In this episode of the Diagnosing Health Care Podcast:  Since the start of the COVID-19 pandemic, many jurisdictions have enacted protections from COVID-19-related liability claims through legislation and executive orders. These liability shields, however, may give health care businesses a false sense of security and offer little protection when it comes to employment claims.

Denise DadikaNew Jersey’s Appellate Division recently held that a jury waiver provision was unenforceable as to a former employee’s statutory employment claims. In Noren v. Heartland Payment Systems, Inc., Docket No. A-2651-13T3, __ N.J. Super. __ (Feb. 6, 2017), plaintiff signed an employment agreement with his then-employer that provided:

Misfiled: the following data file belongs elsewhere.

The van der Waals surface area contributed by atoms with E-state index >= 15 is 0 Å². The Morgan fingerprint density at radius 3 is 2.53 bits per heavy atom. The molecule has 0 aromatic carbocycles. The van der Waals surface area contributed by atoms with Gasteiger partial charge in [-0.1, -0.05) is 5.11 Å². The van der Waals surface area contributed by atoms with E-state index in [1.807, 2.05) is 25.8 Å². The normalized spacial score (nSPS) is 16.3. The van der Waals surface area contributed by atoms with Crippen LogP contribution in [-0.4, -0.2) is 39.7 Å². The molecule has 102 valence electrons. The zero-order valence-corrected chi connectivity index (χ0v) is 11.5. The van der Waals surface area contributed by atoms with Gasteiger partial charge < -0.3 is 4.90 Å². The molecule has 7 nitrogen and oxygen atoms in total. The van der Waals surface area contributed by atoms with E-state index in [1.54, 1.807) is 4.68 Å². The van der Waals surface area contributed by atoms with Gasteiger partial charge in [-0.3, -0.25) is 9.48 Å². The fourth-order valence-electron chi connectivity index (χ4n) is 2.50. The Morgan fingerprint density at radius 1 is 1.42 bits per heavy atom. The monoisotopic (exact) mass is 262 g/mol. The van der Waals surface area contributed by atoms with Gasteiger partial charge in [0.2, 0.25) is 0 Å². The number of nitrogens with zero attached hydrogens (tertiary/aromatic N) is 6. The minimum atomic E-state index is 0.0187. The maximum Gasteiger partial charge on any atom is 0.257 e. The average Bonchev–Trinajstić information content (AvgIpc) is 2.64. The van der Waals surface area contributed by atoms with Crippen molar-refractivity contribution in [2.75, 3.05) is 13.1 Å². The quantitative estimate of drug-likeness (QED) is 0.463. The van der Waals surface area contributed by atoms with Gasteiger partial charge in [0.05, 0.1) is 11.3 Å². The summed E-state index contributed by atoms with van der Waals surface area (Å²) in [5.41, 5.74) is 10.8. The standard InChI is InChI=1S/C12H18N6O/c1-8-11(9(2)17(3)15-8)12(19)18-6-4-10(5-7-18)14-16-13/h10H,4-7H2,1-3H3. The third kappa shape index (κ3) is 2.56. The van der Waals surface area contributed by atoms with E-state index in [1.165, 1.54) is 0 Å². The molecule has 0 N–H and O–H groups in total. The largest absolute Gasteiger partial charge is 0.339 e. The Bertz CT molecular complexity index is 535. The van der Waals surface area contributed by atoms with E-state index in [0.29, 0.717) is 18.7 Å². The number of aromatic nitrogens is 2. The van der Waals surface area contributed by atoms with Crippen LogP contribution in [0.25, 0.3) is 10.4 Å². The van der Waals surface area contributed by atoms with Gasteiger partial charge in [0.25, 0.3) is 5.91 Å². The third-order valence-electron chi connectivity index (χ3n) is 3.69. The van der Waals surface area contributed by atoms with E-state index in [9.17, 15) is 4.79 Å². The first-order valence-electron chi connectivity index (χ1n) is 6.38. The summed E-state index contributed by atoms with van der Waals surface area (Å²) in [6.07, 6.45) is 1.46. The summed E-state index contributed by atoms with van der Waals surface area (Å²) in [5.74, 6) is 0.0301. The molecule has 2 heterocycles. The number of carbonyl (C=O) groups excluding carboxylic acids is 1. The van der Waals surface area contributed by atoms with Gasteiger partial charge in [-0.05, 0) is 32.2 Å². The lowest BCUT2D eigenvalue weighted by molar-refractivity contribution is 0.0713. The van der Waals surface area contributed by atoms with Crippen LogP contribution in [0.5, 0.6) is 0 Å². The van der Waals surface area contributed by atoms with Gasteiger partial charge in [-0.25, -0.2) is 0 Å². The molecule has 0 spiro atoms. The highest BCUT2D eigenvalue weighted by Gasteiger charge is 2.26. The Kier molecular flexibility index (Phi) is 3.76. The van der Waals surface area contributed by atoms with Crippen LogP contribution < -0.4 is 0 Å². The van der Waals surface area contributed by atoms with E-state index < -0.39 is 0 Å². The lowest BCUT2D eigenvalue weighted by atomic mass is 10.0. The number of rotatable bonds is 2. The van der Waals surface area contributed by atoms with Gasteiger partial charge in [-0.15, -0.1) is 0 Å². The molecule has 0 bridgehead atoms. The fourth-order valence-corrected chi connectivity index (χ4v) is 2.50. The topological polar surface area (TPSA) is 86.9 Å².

HPS and RM [employee] irrevocably waive

On Epstein Becker Green’s OSHA Law Update blog, Eric Conn reviews the agreement between the NLRB and OSHA, which allows employees to file out-of-date safety related whistleblower claims to be filed with the NLRB.

Following is an excerpt from the blog post:

On May 21, 2014, the National Labor Relations Board (NLRB) published a

By: Mollie O’Brien, James Flynn and Jiri Janko

The Supreme Court of New Jersey held on June 16th that a former registered nurse could not get his whistleblower claim to the jury because he failed to prove at trial that he held a reasonable belief that the conduct to which he objected violated a